13. Video? Same comments as on the D800 - video? This camera has video? Oh...that's what that big section in the middle of the manual was about! Sorry - haven't tried it. Would be surprised if I ever did. You'll have to go elsewhere to get someone else's first impressions about video.
14. On the Negative Side: Non-matching Memory Card Slots: The decision by Nikon to offer non-matched dual card slots on the D4 (one CompactFlash and one XQD) continues to baffle me. And frustrate me. The only rationale I've been directly heard (from Nikon) about this mixed-card slot strategy is "legacy support", but at the professional level (especially given the ever-dropping price of memory cards) you'd think performance and convenience in the field would trump "legacy support". It becomes a particularly large pain in the butt if one is going in the field with a D800 and D4 - be prepared to carry 3 types of cards and associated readers. And, when you're in the heat of the action (sparring grizzlies??) and have to change cards, you better remember to grab the RIGHT card type and put it in the RIGHT slot. What a pain. Smells like a "committee decision" to me - and definitely isn't one a confident market-leading company (like Apple..or Nikon?) would (or should) ever make. Sorry, but I have to be blunt - I think this is plain dumb.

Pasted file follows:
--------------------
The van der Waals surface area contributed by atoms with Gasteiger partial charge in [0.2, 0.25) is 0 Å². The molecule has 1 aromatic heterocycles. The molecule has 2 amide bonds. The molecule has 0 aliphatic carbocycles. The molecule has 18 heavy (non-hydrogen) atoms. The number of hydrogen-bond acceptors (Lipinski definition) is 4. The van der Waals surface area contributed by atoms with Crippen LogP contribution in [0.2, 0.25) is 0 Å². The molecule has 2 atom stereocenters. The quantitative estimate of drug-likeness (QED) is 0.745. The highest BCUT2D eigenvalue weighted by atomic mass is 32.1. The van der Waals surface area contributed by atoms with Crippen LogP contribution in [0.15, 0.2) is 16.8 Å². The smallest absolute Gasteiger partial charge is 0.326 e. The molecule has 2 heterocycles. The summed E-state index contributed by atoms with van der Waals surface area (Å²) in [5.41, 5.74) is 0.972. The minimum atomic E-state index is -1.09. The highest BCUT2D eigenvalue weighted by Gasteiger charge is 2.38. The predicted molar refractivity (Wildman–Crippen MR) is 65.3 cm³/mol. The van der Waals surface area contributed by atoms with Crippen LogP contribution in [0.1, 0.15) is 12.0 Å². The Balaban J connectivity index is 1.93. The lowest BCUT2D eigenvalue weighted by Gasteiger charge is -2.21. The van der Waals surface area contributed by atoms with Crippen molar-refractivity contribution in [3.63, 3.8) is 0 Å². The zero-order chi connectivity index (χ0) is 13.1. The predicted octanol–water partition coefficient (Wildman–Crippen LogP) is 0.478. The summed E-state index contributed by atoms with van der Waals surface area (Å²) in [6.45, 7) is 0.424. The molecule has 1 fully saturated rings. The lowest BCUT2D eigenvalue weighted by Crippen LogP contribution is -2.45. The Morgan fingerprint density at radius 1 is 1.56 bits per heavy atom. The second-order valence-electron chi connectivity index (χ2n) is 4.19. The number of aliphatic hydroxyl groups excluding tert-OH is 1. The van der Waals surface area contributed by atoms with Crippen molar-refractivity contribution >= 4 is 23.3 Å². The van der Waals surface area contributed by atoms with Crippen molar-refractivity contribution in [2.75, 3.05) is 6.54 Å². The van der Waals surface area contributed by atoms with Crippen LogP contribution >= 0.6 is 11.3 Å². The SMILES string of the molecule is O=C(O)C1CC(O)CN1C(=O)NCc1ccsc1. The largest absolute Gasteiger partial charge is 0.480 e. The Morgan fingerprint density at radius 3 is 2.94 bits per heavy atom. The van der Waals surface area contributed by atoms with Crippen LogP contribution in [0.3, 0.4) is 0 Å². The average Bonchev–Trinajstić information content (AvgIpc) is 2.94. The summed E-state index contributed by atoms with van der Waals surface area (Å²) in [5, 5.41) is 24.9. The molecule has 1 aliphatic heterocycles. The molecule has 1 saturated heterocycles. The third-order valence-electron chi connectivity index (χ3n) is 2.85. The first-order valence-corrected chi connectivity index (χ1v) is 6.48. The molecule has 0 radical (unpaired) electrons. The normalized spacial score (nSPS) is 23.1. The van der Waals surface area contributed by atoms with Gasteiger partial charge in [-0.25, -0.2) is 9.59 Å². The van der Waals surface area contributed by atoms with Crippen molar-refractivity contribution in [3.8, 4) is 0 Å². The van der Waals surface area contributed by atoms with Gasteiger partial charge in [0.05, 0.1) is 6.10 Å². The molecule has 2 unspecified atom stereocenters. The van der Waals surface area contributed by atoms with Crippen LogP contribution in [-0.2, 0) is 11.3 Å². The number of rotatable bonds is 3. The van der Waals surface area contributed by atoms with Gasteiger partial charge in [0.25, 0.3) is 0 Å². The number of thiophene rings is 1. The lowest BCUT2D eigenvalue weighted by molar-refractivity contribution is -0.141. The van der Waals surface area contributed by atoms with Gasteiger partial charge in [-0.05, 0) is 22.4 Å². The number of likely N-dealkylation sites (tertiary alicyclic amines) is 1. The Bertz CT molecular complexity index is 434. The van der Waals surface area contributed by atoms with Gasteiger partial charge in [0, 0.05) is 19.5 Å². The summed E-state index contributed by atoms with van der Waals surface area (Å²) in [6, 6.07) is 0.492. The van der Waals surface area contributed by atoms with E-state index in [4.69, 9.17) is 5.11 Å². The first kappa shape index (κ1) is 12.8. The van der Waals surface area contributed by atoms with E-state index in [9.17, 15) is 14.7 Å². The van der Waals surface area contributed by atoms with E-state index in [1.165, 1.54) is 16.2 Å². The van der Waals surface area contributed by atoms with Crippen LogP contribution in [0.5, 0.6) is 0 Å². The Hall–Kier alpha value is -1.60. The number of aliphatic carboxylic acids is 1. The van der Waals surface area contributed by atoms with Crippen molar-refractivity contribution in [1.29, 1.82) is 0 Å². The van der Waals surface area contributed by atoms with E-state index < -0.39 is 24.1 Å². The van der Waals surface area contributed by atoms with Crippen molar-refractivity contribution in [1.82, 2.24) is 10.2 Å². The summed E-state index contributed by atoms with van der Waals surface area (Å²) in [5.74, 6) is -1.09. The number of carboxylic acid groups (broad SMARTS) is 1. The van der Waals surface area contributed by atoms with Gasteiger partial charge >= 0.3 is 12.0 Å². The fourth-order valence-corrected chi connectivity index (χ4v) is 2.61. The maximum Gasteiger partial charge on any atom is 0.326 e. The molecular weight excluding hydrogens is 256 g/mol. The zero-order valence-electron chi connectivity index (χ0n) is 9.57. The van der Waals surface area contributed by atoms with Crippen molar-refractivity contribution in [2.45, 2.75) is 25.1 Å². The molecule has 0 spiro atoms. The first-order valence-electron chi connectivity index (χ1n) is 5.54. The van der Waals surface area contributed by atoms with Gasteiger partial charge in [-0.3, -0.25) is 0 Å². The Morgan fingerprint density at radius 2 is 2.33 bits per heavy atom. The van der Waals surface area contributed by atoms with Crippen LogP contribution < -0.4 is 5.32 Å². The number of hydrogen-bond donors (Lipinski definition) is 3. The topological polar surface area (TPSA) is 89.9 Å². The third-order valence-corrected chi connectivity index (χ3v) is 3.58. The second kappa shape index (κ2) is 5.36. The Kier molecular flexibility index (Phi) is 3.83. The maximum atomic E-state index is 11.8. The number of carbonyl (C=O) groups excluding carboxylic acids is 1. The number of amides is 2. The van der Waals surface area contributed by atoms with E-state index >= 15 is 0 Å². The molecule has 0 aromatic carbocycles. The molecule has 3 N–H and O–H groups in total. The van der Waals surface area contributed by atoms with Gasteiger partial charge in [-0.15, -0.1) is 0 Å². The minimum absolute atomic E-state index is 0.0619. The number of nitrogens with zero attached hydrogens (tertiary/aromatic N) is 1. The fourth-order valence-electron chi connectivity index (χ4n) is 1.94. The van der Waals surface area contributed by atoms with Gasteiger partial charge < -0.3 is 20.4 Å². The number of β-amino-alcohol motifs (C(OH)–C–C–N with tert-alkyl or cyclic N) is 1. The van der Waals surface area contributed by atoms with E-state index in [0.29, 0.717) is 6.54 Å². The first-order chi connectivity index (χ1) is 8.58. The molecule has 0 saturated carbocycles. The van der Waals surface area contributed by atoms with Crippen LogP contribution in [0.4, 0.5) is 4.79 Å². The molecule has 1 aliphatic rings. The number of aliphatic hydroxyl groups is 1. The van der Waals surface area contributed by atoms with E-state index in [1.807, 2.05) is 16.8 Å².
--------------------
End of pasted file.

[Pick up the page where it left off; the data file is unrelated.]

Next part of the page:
15. On the Negative Side: Inconsistencies Between Cameras: This is not a complaint about the D4 per se, but rather in what I consider frustrating inconsistencies in certain features BETWEEN concurrent camera models. I don't expect between-generation consistency (othewise the cameras could never change!), but when two models come out virtually simultaneously, why features unrelated to ergonomics (dictated by camera size) or function (landscape shooting of the D800 vs. action shooting of the D4) both baffle and frustrate me (and I suspect anyone else who plans on shooting these two cameras in the field). Some examples:
Live View Differences Between the D4 and D800: Discussed above.
Virtual Horizon (Viewfinder Mode) Differences Between the D4 and D800: Discussed above.